June 29, 2015

Making plans again

At the moment, I'm looking at things and making plans. I have two simple t-shirt-like tops and a pair of shorts which haven't made it to the blog yet but those are not particularly exciting. 
Oh and fortunately, that blue top for my grandmother turned out well, it looks very good on her and she really likes it.

I was all set to make that striped 1950's dress because it would be great for the not very warm summer weather we've had so far but this week, the weather is turning. 
I was also enjoying lingerie making again and I don't think I'm quite done with that yet. Oh, and I could actually use a practical, sort of sporty swimsuit or bikini...  

But right now, I am looking at other things. Vintage patterns. I am considering trying a 1930's look once more. Third time lucky maybe?
I've already brought this up in the We Sew Retro Facebook group and the ladies there gave me some very good advice. The thing is: Those fashion drawings look great but after two failed attempts, I keep asking myself "How would that dress look with hips?".
To make up my mind, I've made a Pinterest board with all those designs from Gracieuse magazine which I like and have a pattern for in a size sort of near mine. 

I already see I should pick the year carefully. In 1930, dresses are still quite loose and the waistline sort of wanders somewhere a bit below the natural waist (still on the way up after a decade lower down). By mid-1931 a waistline is forming. Those dresses often have a bodice which blouses over the skirt at from the waist up. I think that could be an option. Later, you start to see more wide belts. And then, by 1934 those shoulders are really starting show...

I've never been a fan of the giant shoulder look which is why I think I may go for a design from 1932 or 1933. Those dresses often have volume at the top of the body but it's soft, for example in the form of capelets or flounce sleeves.

Gracieuse stopped including a pattern sheet in 1934 and the original owner of that part of my collection didn't renew her subscription. After that year, she seems to have relied on occasionally buying other magazines. So, I have some magazines from later in the decade which still include patterns too. Maybe I should add those to my list of options as well...

Of the things I like so far, many day dresses seem a bit too warm for this time of year.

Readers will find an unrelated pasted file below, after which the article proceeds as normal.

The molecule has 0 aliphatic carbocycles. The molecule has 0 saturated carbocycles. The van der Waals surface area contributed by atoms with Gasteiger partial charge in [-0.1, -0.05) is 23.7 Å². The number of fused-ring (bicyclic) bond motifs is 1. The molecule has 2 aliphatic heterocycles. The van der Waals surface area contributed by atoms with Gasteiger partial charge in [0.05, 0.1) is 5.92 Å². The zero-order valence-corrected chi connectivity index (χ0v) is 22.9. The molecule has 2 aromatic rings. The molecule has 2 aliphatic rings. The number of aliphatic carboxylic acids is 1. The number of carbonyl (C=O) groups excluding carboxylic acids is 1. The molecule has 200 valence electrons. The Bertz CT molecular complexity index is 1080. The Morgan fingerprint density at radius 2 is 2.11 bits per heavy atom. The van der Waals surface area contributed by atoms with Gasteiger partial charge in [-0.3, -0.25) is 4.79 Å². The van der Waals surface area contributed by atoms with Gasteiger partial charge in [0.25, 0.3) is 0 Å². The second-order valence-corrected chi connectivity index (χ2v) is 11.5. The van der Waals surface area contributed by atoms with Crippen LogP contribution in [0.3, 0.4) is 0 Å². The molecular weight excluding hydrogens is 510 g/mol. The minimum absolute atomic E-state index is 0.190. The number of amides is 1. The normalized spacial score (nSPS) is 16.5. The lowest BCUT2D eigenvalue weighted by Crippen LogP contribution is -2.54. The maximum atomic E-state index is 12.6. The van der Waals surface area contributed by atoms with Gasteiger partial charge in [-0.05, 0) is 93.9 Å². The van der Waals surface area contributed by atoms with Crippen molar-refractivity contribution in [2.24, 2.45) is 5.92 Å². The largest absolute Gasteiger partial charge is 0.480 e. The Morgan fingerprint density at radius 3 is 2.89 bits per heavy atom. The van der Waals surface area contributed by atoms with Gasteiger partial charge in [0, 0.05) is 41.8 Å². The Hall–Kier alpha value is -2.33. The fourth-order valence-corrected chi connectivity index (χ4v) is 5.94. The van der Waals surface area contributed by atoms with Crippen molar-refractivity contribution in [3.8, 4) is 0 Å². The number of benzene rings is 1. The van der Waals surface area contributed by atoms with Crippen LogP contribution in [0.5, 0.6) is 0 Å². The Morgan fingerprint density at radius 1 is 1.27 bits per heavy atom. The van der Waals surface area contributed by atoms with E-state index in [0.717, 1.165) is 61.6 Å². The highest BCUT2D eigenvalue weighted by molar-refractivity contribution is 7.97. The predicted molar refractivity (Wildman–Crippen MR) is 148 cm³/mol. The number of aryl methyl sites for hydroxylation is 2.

I also can't stop loving jumpsuits but I kind of want a dress...

And today, I just realized this: So far, I thought a day dress would give me the best chance of making something which I could wear normally (which is what I want) but I might be wrong. Like in many summers, the maxi-dress is once more a fashionable warm weather option this year. 

So, I wouldn't stand out that much in what is actually a 1930's summer evening gown design... These were even meant to be made in printed fabrics and I think I mostly have printed cottons with the right kind of hand.


  1. I absolutely love the dress with draped tie-front at waist. (Far right, second-to-last photo.) It's amazing how contemporary it could look, all depending on fabric choice. i'm excited to see what you'll choose!

  2. I just love 1930s fashion, especially the dresses and beach wear. Its such a glamorous era and I'm building up my sewing skills so I can attack some of the beautiful 30s patterns I have.

  3. I can't imagine this in anything but a printed rayon, but then again, I am very much in love with rayon print dresses (that tie front especially). If it has the drape, the content is (oh no, pun coming) immaterial.

  4. These are all quite glamorous and o so lovely. I particularly like the flutter sleeves although maybe that would look more modern on a shorter dress. Maxi dresses here in Australia are generally very plain with spaghetti straps, or maybe a long tank top style. I would love to see more of these more feminine styles like you have pictured here worn more frequently :)